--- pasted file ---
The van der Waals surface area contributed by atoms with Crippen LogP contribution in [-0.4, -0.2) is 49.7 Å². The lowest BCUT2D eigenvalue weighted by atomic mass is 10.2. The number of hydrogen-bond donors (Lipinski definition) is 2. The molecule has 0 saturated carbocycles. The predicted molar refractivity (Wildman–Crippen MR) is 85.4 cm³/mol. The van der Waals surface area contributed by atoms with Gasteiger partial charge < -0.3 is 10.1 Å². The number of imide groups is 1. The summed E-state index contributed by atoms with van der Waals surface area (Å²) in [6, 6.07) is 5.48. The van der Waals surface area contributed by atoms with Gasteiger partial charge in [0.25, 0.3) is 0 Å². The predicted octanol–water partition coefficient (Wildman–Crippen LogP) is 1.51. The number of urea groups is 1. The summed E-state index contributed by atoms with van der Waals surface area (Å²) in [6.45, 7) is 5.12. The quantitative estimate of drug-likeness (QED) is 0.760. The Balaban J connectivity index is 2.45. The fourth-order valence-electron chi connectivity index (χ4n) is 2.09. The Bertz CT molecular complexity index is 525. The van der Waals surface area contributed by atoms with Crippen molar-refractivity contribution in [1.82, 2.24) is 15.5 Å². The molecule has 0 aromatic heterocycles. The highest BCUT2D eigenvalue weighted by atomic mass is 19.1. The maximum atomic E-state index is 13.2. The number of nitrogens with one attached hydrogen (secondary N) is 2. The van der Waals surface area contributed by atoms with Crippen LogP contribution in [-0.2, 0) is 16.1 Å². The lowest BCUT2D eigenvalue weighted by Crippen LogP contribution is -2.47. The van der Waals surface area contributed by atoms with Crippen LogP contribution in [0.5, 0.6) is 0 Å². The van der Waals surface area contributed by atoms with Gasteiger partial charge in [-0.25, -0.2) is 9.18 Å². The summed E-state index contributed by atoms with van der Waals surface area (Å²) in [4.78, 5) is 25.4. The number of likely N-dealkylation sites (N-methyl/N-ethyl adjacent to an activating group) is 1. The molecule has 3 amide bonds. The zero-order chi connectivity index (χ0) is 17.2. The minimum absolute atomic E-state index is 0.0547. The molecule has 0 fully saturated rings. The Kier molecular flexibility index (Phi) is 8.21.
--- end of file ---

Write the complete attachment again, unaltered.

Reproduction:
The van der Waals surface area contributed by atoms with Crippen LogP contribution in [-0.4, -0.2) is 49.7 Å². The lowest BCUT2D eigenvalue weighted by atomic mass is 10.2. The number of hydrogen-bond donors (Lipinski definition) is 2. The molecule has 0 saturated carbocycles. The predicted molar refractivity (Wildman–Crippen MR) is 85.4 cm³/mol. The van der Waals surface area contributed by atoms with Gasteiger partial charge < -0.3 is 10.1 Å². The number of imide groups is 1. The summed E-state index contributed by atoms with van der Waals surface area (Å²) in [6, 6.07) is 5.48. The van der Waals surface area contributed by atoms with Gasteiger partial charge in [0.25, 0.3) is 0 Å². The predicted octanol–water partition coefficient (Wildman–Crippen LogP) is 1.51. The number of urea groups is 1. The summed E-state index contributed by atoms with van der Waals surface area (Å²) in [6.45, 7) is 5.12. The quantitative estimate of drug-likeness (QED) is 0.760. The Balaban J connectivity index is 2.45. The fourth-order valence-electron chi connectivity index (χ4n) is 2.09. The Bertz CT molecular complexity index is 525. The van der Waals surface area contributed by atoms with Crippen molar-refractivity contribution in [1.82, 2.24) is 15.5 Å². The molecule has 0 aromatic heterocycles. The highest BCUT2D eigenvalue weighted by atomic mass is 19.1. The maximum atomic E-state index is 13.2. The number of nitrogens with one attached hydrogen (secondary N) is 2. The van der Waals surface area contributed by atoms with Crippen LogP contribution in [-0.2, 0) is 16.1 Å². The lowest BCUT2D eigenvalue weighted by Crippen LogP contribution is -2.47. The van der Waals surface area contributed by atoms with Crippen LogP contribution in [0.5, 0.6) is 0 Å². The van der Waals surface area contributed by atoms with Gasteiger partial charge in [-0.25, -0.2) is 9.18 Å². The summed E-state index contributed by atoms with van der Waals surface area (Å²) in [4.78, 5) is 25.4. The number of likely N-dealkylation sites (N-methyl/N-ethyl adjacent to an activating group) is 1. The molecule has 3 amide bonds. The zero-order chi connectivity index (χ0) is 17.2. The minimum absolute atomic E-state index is 0.0547. The molecule has 0 fully saturated rings. The Kier molecular flexibility index (Phi) is 8.21.